The Year of the Golden Pig 5
Lee looked at me and waited. His slick-head hair-do looked painted on. If he thought the look flattered him, he was one letter out. He had the pockmarks many of the Singaporeans aged around 40 had. Progress hadn’t been quite quick enough for them. Their children would be luckier, at least as far as their looks went. He kept the flat-eyed gaze on me, but picked up the business card and reeled off the information on it. He had it by heart already. And, since he also had my number, I decided to talk, rather than wait it out.
- ‘What’s this about?’ a poor opening, really.
- ‘ Is it not obvious Mr Law?’ he enquired. ‘ It would be, what is it? A dereliction of duty, if I did not interview a man whose name and number were found on a murder victim, hmm?’
- ‘ OK, I met this man. But he gave me his card. I told him my name, that’s all’
-‘Really, Mr Law? We have witnesses who saw you drinking with this man. Friends drink together, not acquaintances, especially not in Bugis Street.’
This was disingenuous and he knew it. I let it slide.
- ‘What witnesses?’
- ‘Muffadets’, he said.
The Singlish word, a corrupton of the English ‘hermaphrodites’, showed what he thought of the witnesses from Bugis Street. I wondered how they had been persuaded to make a statement, and who they were.
- ‘So, how long have you known this man?’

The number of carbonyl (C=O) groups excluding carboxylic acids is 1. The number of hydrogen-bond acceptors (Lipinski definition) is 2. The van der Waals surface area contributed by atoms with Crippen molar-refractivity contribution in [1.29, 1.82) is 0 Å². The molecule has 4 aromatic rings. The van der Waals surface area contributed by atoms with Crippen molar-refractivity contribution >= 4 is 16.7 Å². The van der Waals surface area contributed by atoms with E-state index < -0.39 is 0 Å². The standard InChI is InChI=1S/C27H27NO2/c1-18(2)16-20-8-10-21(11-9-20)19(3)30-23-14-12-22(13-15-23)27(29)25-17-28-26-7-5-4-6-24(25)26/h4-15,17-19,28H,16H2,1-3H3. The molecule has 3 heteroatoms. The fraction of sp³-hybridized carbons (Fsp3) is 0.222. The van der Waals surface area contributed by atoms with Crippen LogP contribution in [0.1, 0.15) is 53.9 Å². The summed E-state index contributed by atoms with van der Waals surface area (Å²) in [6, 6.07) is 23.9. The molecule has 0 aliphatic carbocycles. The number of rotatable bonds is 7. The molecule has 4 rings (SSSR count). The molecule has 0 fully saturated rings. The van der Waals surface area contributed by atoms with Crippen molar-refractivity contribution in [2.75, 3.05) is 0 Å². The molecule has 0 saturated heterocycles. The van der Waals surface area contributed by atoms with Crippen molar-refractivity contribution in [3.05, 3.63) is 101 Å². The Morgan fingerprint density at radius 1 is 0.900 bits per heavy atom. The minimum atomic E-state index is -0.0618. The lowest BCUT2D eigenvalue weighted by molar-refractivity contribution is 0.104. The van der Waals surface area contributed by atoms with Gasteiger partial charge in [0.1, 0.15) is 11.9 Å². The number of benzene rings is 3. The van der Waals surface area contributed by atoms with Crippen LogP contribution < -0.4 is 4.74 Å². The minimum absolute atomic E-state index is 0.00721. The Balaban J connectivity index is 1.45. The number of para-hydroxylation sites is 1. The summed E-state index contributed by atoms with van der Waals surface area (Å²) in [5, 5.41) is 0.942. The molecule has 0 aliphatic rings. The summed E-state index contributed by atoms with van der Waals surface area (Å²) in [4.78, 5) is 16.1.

- ‘I don’t… didn’t know him.’ I wasn’t going to volunteer anything. This was an informal interview; there were no uniforms in the room, in case things got nasty.
- ‘Where did you go, after Bugis Street?’ he asked, he hooded his eyes. He looked like a cartoon oriental.
- ‘Tanglin? Or the tailor’s?’
- ‘I think you know the answer.’
- ‘But we don’t Mr Law, we don’t. We found other things with Mr Baudelaire. Business cards: a club and a restaurant. You know Tokyo Rose’s, of course. And everyone knows Fat Albert’s. One of our most famous restaurants, I don’t like it myself. Too many Gwailos.’
I looked blank.
- ‘Excuse me: white ghosts or foreign devils. You have no Cantonese, Mr Law? A disadvantage, in your line, hmm?’
- ‘I went to Tokyo Rose’s. Baudelaire didn’t.’
- ‘Or not with you, you’re telling me?’ He sounded sympathetic. Sympathy for the foreign devil, I thought.
Of course, I had a witness to confirm this. But if I gave Harry Wilson up, he wouldn’t be in Singapore - or the Air Force - long. They might wear his peculiar nocturnal habits, but getting mixed up in a murder enquiry was another matter. I did a stupid thing. I kept Harry out of it.
- ‘That’s right,’ I said.’
Lee gathered up the ‘photo and the card.
- ‘Well, thank you, Mr Law. You have been most co-operative.’
This was news to me. Lee stood. No hand was offered. As he held the door open, he added:
- ‘We might have to interview you more formally, if we thought you were investigating this matter without authority, Mr Law. N.O.B. hey?’
This time his laugh was sincere, if vindictive.